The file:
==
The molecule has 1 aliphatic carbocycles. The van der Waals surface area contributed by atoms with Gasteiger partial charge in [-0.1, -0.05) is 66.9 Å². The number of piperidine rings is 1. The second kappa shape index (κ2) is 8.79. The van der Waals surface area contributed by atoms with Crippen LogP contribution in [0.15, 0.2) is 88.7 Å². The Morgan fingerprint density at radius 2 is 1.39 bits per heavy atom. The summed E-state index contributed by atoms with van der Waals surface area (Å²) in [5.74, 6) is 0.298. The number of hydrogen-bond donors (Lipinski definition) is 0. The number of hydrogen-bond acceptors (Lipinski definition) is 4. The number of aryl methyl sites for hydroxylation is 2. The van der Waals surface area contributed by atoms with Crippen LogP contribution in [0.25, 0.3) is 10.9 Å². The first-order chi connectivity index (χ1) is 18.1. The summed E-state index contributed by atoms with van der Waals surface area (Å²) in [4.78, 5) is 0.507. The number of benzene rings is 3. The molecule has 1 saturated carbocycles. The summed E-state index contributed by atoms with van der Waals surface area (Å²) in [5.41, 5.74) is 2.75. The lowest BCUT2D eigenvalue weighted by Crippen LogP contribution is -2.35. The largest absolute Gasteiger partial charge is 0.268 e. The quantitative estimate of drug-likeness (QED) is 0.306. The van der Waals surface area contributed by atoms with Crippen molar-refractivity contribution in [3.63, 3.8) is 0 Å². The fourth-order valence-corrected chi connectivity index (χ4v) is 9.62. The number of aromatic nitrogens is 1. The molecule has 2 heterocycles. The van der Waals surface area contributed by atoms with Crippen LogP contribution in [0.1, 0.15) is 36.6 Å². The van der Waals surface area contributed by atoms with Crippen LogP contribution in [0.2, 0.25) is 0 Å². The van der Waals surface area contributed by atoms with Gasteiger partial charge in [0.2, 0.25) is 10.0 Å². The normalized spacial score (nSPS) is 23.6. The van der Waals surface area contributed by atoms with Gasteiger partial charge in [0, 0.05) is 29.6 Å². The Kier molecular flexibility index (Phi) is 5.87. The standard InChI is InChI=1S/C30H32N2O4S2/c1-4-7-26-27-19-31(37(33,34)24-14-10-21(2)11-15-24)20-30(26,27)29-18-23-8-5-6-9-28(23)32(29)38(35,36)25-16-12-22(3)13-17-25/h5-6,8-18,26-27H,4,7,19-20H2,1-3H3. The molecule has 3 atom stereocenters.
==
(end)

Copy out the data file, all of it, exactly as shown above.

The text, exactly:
The molecule has 1 aliphatic carbocycles. The van der Waals surface area contributed by atoms with Gasteiger partial charge in [-0.1, -0.05) is 66.9 Å². The number of piperidine rings is 1. The second kappa shape index (κ2) is 8.79. The van der Waals surface area contributed by atoms with Crippen LogP contribution in [0.15, 0.2) is 88.7 Å². The Morgan fingerprint density at radius 2 is 1.39 bits per heavy atom. The summed E-state index contributed by atoms with van der Waals surface area (Å²) in [5.74, 6) is 0.298. The number of hydrogen-bond donors (Lipinski definition) is 0. The number of hydrogen-bond acceptors (Lipinski definition) is 4. The number of aryl methyl sites for hydroxylation is 2. The van der Waals surface area contributed by atoms with Crippen LogP contribution in [0.25, 0.3) is 10.9 Å². The first-order chi connectivity index (χ1) is 18.1. The summed E-state index contributed by atoms with van der Waals surface area (Å²) in [4.78, 5) is 0.507. The number of benzene rings is 3. The molecule has 1 saturated carbocycles. The summed E-state index contributed by atoms with van der Waals surface area (Å²) in [5.41, 5.74) is 2.75. The lowest BCUT2D eigenvalue weighted by Crippen LogP contribution is -2.35. The largest absolute Gasteiger partial charge is 0.268 e. The quantitative estimate of drug-likeness (QED) is 0.306. The van der Waals surface area contributed by atoms with Crippen molar-refractivity contribution in [3.63, 3.8) is 0 Å². The fourth-order valence-corrected chi connectivity index (χ4v) is 9.62. The number of aromatic nitrogens is 1. The molecule has 2 heterocycles. The van der Waals surface area contributed by atoms with Crippen LogP contribution in [0.1, 0.15) is 36.6 Å². The van der Waals surface area contributed by atoms with Crippen LogP contribution in [0.2, 0.25) is 0 Å². The van der Waals surface area contributed by atoms with Gasteiger partial charge in [0.2, 0.25) is 10.0 Å². The normalized spacial score (nSPS) is 23.6. The van der Waals surface area contributed by atoms with Gasteiger partial charge in [0, 0.05) is 29.6 Å². The Kier molecular flexibility index (Phi) is 5.87. The standard InChI is InChI=1S/C30H32N2O4S2/c1-4-7-26-27-19-31(37(33,34)24-14-10-21(2)11-15-24)20-30(26,27)29-18-23-8-5-6-9-28(23)32(29)38(35,36)25-16-12-22(3)13-17-25/h5-6,8-18,26-27H,4,7,19-20H2,1-3H3. The molecule has 3 atom stereocenters.